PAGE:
Lack of qualification

There are a number of qualifiers to consider when purchasing a list, probably more than you ever thought were available. List providers have a huge array of qualifiers and demographics you can use to filter your results by such as age, income, net worth, home value, home age, number of people or children in home, race, gender, credit score, marital status, etc. And there are several ways to filter locations including postal routes, neighborhoods, cities, counties, zip codes, radial distance, and drive time. Performing an analysis of your existing customers can help determine the most relevant qualifiers for a purchased list. Thinking outside the box of how to target a potential customer can be challenging. There are sometimes qualifiers that seem irrelevant or unrelated that can actually lead to a valid prospect for your product or service. For instance, a female that recently had a last name change may have recently gotten married. Newly married females often have children within two years. Females planning on getting pregnant may be in the market for supplemental health insurance products. So you could build a marketing campaign for health insurance based on targeting females with new last names. Of course, she could have also recently gotten divorced, in which case could still be in the market for new insurance.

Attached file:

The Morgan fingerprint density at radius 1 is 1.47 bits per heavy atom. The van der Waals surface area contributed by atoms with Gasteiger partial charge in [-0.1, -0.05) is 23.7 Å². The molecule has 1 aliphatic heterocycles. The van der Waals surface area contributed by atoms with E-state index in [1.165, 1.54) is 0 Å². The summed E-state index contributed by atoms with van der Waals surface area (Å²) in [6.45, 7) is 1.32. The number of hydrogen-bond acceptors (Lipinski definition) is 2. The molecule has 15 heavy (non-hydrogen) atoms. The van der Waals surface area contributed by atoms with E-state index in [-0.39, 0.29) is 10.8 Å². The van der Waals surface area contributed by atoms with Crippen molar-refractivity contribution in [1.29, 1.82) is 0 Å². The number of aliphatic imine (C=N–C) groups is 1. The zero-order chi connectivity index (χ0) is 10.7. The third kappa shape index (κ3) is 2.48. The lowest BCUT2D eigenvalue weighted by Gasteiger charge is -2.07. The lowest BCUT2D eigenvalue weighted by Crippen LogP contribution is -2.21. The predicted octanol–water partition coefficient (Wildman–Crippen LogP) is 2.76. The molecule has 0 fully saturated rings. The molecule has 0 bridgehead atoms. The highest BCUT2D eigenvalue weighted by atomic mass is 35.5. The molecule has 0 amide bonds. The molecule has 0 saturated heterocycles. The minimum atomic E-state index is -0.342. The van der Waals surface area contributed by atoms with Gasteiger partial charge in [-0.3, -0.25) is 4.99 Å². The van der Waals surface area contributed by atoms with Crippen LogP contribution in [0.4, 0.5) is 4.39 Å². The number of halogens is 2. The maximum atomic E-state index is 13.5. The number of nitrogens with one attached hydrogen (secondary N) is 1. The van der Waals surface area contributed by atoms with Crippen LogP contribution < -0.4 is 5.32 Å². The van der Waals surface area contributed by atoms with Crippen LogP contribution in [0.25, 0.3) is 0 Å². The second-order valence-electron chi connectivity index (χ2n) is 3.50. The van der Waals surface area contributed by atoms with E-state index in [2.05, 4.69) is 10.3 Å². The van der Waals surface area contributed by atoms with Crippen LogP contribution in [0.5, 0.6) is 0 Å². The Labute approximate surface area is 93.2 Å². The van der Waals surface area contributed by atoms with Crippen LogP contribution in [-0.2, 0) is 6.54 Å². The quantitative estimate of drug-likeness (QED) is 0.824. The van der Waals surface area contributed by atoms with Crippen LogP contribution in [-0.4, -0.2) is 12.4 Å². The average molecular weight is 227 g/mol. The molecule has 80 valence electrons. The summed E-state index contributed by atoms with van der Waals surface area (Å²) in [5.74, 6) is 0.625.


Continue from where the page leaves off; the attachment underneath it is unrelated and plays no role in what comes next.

In the example of marketing hearing aides to a 20-year-old, this could have been avoided by simply qualifying the list by age. Applying basic qualifications to filter who you are marketing to can make a huge difference in the response rate. It can also help save money on postage by not mailing to recipients with little likelihood of responding.